“As a climate scientist who has worked on this issue for several decades, first as head of the Met Office, and then as co-chair of scientific assessment for the UN intergovernmental panel on climate change, the impacts of global warming are such that I have no hesitation in describing it as a ‘weapon of mass destruction’ ”– Sir John Houghton
Perhaps, like me, you find the conflicting arguments around this subject confusing. The upcoming Winter School of the Jubilee Centre (Jan 2-4, 2008), offers a rare opportunity to explore the question with global experts who are committed believers.
Experts like Sir John, who will be a special guest speaker at the Winter School (see photo). Co-chair of the UN Intergovernmental Panel on Climate Change’s (IPCC) working group, Sir John was lead editor of first three IPCC reports.
While many still doubt the human factor in recent global climate changes, as for example presented in An Inconvenient Truth, Sir John is convinced, along with Al Gore, that events such as heat waves, floods and droughts will be more frequent and destructive as more carbon dioxide enters the atmosphere from the burning of coal, oil and gas.
A committed believer, Sir John is chairman of the John Ray Initiative, an organisation ‘connecting Environment, Science and Christianity’ where he has compared the stewardship of the Earth, to the stewardship of the Garden of Eden by Adam and Eve. He is also a founder member of the International Society for Science and Religion.
Worse than denial
When IPCC is accused of underestimating non-CO2 explanations of climate change, Sir John responds: “We do try to look very hard at alternative explanations. We actually spend more time, for instance, on the solar variations, about which we have very little real scientific evidence but which some people have exploited in the media a great deal.”
Does Sir John believe the imperative of urgent action is a message that is getting through? At the World Economic Forum in Davos, when Sir John debated climate change as a weapon of mass destruction, he did not encounter the expected denial. “Virtually everyone accepted the fact of climate change,” he reported. “But sadly, worse than denial, they saw it as a problem for the future – no need to do anything now.”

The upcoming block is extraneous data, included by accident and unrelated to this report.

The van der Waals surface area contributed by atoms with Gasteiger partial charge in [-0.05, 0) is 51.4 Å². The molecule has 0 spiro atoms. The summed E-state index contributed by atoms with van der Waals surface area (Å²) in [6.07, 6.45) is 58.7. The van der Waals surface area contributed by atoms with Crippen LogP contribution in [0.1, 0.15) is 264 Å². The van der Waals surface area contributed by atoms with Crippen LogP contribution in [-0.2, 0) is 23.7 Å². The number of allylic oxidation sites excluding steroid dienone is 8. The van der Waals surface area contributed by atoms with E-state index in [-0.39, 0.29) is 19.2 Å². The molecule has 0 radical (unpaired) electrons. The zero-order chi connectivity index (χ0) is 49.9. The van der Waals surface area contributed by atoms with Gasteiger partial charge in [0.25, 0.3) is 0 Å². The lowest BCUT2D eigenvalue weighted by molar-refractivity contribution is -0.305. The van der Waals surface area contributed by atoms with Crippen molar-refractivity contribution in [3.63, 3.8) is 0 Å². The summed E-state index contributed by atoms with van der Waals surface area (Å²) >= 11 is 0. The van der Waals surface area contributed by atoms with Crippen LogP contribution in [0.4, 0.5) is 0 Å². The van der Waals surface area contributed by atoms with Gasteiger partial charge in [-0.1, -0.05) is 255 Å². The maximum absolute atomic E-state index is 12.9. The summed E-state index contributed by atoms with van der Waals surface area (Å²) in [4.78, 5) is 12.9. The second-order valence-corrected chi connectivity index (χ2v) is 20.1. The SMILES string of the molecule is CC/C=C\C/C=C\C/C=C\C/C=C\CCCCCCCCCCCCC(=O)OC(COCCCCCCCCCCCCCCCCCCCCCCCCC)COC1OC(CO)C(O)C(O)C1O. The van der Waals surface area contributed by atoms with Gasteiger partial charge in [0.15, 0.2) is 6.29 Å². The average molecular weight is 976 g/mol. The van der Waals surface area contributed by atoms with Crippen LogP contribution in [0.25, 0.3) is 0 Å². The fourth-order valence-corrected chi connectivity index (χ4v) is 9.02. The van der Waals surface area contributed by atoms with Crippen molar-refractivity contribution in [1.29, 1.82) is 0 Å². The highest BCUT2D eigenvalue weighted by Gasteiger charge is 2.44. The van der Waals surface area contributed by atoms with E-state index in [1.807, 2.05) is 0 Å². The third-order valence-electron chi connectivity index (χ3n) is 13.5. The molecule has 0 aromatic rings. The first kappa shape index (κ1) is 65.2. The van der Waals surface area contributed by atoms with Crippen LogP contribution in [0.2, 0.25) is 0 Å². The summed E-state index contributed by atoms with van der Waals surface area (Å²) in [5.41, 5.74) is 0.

“Christian churches that between them make up the largest of non-governmental organizations have not on the whole had green issues high on their agendas,” wrote Sir John in an article for The Guardian. “But big changes are afoot in their attitudes to environmental issues.”
Sir John believes religious conviction has potential to change attitudes more fundamentally than political messages. Statements on the seriousness of global warming from the Archbishop of Canterbury, Rowan Williams, was one positive sign. Another was his meeting with Christian leaders in the US representing 45 million believers, who recognised creation-care as an important and urgent Christian imperative.
A further indication of changing attitudes among Christians is the focus of the Winter School to be held again in Cambridge, on New Patterns of Growth: Christianity, climate change and sustainable living.
YWAM, along with several other organisations, supports Dr Michael Schluter and his team at Jubilee Centre in holding these Winter Schools as public forums to explore biblically-based vision for society.
Sir John is a late addition to an already-strong line-up of speakers and resource people at the Winter School. This includes Professor Sir Brian Heap, of the Capability and Sustainability Centre, St Edmund’s College, Cambridge.
Also, Nick Spencer and Professor Robert White, authors of the newly published title from the Jubilee Centre, Christianity, Climate Change and Sustainable Living, will unfold their arguments that our current habits of consumption and production in the West cannot be maintained. ‘The way we live, the way we produce and use energy, is no longer environmentally or socially sustainable. We urgently need to reconsider our lifestyles and the policies that shape them,’ say Spencer and White.
According to the Jubilee Centre, this book is the first serious Christian engagement with the emerging issue of sustainable consumption and production. The authors are interviewed in four short very usable videos on ‘Insight’ at: www.youtube.com/jubileecentre.
Like the book, the Winter School explores what can be done at the personal, community, national and international levels to make sustainable living a reality. Topics include:
• Evidence for, causes and consequences of global warming; • Interface between environmental and social sustainability; • biblical vision of sustainable living; • new patterns of growth based on the biblical social model; • international and national policy issues and solutions; • household, church and community responses.
The programme is designed for all interested in social, political or economic issues in general, and will involve plenary sessions, panel discussions and special interest group interactions, as well as presentations from sponsoring organisations.
Students (including DTS and UofN students) are offered a half price discount if registering before 30 November (down to £40 for 3 days). For registration and further info, see www.jubilee-centre.org
Till next week,
Till next week,